SCRAP: People love violence. They'll slow down at a car wreck to check for bodies. Same people claim to love boxing. They got no idea what it is. Boxing is about respect: getting it for yourself, and taking it away from the other guy.
What more can we say? Scrap loves himself some speechifying, and here he sums up boxing's bruised and battered core. It's all about respect.
SCRAP: She came from southwestern Missouri, the hills outside the scratchy-ass Ozark town of Theodosia, set in the cedars and oak trees, somewhere between nowhere and goodbye. She grew up knowing one thing: she was trash.
Maggie's upbringing wasn't exactly luxurious. Based on what we see of her family, it wasn't especially loving, either. Now, it's her main motivation to succeed and be respected as a champion.
SCRAP: She'd come 1,800 miles, but Theodosia was still just over the hill.
We get this line from Scrap when a customer at the restaurant spots Maggie pocketing another diner's leftover steak. She may be embarrassed, she may even feel a little ashamed, but she's got a bigger plan. And she needs her protein!
MAGGIE: I seen you looking at me.
FRANKIE: Yeah, out of pity.
MAGGIE: Don't you say that. Don't you say that if it ain't true. I want a trainer. I don't want charity, and I don't want favors.
Our girl Maggie's all about achieving her dreams the honest way, on her own.
FRANKIE: You got big holes in your socks.
SCRAP: Oh, they're not that big.
FRANKIE: Didn't I give you money for some new ones?
SCRAP: These are my sleeping socks. My feet like a little air at night.
FRANKIE: How come you're wearing them in the daytime, then?
SCRAP: 'Cause my daytime socks got too many holes in them.
Believe it or not, Frankie and Scrap's squabbles are a sign of their respect for one another. Their brotherly bickering reinforces their equality and sense of belonging. But Scrap should still get some new socks.
MAGGIE: We're flying?
FRANKIE: Would you rather drive?
MAGGIE: You're askin' me?
FRANKIE: Would you rather fly or would you rather drive?
MAGGIE: So, I finally get to decide something?
FRANKIE: That's what I'm saying.
MAGGIE: Fine. Fly there, drive back.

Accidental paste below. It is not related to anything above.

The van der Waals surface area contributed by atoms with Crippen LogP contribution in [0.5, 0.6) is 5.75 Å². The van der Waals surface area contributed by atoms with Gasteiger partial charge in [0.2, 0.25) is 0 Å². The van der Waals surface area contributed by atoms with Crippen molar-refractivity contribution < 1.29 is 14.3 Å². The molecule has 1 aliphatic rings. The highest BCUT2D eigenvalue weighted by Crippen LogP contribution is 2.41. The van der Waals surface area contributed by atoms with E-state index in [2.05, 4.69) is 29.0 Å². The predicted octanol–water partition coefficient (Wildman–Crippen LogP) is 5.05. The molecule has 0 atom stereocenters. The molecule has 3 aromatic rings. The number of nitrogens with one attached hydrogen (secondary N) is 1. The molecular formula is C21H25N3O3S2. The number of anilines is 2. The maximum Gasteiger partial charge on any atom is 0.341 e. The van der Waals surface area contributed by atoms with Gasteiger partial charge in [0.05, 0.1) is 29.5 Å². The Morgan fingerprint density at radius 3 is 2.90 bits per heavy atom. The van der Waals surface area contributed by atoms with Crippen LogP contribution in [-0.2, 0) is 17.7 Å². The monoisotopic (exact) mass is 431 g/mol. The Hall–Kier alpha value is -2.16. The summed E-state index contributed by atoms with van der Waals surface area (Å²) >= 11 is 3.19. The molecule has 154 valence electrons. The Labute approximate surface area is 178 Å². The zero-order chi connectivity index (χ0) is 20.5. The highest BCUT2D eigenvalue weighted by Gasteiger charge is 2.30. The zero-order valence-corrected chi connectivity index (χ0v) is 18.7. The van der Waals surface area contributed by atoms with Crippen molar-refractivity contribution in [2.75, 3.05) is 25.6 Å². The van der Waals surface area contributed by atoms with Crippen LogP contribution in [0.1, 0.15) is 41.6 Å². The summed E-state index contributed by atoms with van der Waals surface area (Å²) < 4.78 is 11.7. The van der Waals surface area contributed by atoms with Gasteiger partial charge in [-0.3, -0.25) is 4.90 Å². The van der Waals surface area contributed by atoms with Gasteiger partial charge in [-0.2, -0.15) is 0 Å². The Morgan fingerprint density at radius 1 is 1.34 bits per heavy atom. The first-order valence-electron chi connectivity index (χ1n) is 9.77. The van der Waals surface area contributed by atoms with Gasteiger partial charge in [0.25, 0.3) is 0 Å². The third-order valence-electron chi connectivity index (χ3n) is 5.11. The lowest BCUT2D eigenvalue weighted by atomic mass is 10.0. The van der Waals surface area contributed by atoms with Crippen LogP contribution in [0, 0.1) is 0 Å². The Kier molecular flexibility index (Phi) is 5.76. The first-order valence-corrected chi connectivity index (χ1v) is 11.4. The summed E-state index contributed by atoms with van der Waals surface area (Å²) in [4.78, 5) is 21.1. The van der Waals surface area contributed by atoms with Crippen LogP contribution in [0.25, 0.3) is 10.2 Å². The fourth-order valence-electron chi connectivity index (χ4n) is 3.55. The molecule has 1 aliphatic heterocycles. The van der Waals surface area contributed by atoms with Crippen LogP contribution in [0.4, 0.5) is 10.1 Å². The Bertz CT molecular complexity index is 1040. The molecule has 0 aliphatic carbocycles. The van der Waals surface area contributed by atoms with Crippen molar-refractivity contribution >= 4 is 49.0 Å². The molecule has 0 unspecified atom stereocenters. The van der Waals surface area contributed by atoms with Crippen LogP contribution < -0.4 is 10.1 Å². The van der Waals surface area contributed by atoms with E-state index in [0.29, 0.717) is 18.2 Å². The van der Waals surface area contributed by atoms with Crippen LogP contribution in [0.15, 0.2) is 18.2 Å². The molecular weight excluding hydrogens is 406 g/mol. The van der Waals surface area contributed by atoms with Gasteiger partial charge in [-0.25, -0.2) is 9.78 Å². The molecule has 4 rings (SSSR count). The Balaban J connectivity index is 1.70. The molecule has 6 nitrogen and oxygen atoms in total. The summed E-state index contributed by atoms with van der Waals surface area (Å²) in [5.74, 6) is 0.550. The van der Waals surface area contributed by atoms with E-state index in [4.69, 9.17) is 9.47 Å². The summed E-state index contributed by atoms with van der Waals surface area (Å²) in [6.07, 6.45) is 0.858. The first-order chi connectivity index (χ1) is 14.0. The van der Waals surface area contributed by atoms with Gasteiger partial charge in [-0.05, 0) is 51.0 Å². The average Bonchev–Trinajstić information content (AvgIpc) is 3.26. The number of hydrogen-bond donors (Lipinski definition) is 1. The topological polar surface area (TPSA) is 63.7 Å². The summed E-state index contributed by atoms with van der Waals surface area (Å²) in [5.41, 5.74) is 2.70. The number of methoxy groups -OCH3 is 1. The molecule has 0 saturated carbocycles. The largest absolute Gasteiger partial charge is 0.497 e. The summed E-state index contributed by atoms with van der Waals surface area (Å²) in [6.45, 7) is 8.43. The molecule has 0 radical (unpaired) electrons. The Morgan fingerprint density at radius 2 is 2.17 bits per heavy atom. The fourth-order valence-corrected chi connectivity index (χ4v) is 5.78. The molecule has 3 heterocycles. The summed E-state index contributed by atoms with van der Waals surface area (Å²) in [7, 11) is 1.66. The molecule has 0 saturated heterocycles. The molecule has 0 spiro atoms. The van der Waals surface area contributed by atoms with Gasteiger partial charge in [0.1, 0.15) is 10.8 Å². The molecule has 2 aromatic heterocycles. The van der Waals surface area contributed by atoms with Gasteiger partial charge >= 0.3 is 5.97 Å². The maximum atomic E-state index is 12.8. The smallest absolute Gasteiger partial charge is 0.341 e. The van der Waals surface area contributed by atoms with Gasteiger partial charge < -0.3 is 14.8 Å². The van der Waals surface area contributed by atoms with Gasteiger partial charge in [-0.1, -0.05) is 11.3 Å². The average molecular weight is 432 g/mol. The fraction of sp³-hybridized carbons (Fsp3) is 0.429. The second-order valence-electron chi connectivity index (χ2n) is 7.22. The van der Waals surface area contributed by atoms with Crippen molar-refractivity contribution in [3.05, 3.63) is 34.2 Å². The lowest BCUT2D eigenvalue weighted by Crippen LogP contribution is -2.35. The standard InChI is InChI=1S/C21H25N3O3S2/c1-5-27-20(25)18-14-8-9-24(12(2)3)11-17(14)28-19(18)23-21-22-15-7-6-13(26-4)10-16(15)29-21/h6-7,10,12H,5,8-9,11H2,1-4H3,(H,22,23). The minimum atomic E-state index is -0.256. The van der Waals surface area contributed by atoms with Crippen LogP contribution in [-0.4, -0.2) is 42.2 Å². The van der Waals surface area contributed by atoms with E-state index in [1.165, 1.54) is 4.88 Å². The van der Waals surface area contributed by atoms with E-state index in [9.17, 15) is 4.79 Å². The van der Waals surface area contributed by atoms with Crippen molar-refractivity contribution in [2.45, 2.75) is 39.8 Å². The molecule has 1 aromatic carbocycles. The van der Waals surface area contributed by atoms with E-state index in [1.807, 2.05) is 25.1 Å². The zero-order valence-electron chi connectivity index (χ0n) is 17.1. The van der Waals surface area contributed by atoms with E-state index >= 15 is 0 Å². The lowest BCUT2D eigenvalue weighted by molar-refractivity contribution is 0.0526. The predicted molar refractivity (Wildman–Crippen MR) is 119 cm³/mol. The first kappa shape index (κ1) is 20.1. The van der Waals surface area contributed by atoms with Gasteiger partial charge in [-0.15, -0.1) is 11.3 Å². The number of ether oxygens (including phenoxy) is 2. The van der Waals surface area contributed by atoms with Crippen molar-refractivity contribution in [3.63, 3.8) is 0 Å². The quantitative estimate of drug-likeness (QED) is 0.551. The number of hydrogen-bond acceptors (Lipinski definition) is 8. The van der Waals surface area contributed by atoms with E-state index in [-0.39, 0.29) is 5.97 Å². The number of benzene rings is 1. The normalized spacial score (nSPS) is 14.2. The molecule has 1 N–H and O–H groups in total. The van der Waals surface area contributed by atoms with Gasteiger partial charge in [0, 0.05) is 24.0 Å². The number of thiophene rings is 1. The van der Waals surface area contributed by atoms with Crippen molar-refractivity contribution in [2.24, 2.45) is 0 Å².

FRANKIE: That's the stupidest thing I've ever heard of. How the hell are we going to do that?
MAGGIE: You said it was up to me.
We have respect working on two levels here, Shmooper: First, Frankie's actually letting Maggie make a decision. Second, he's giving her a hard time about said decision. In the culture of the Hit Pit gym, taking the mickey out of somebody like that is a sign of respect, comfort, and camaraderie. Just look at Frankie and Scrap.
MAGGIE: I got a favor to ask you, boss.
FRANKIE: Sure. Anything you want.
MAGGIE: Remember what my daddy did for Axel?
FRANKIE Don't even think about that.
MAGGIE: I can't be like this, Frankie. Not after what I done. I've seen the world. People chanted my name. Well, not my name, some damn name you gave me. But they were chanting for me. I was in magazines. You think I ever dreamed that'd happen? I was born two pounds, one-and-a-half ounces. Daddy used to tell me I'd fight to get into this world, and I'd fight my way out. That's all I want to do, Frankie. I just don't want to fight you to do it. I got what I needed. I got it all. Don't let 'em keep taking it away from me. Don't let me lie here 'til I can't hear those people chanting no more.
And here we have it: Maggie's right-to-die argument. Her plea to Frankie is heartbreaking, but it's all about respect. She earned it, and she doesn't want to watch it get chipped away and spend her life being pitied.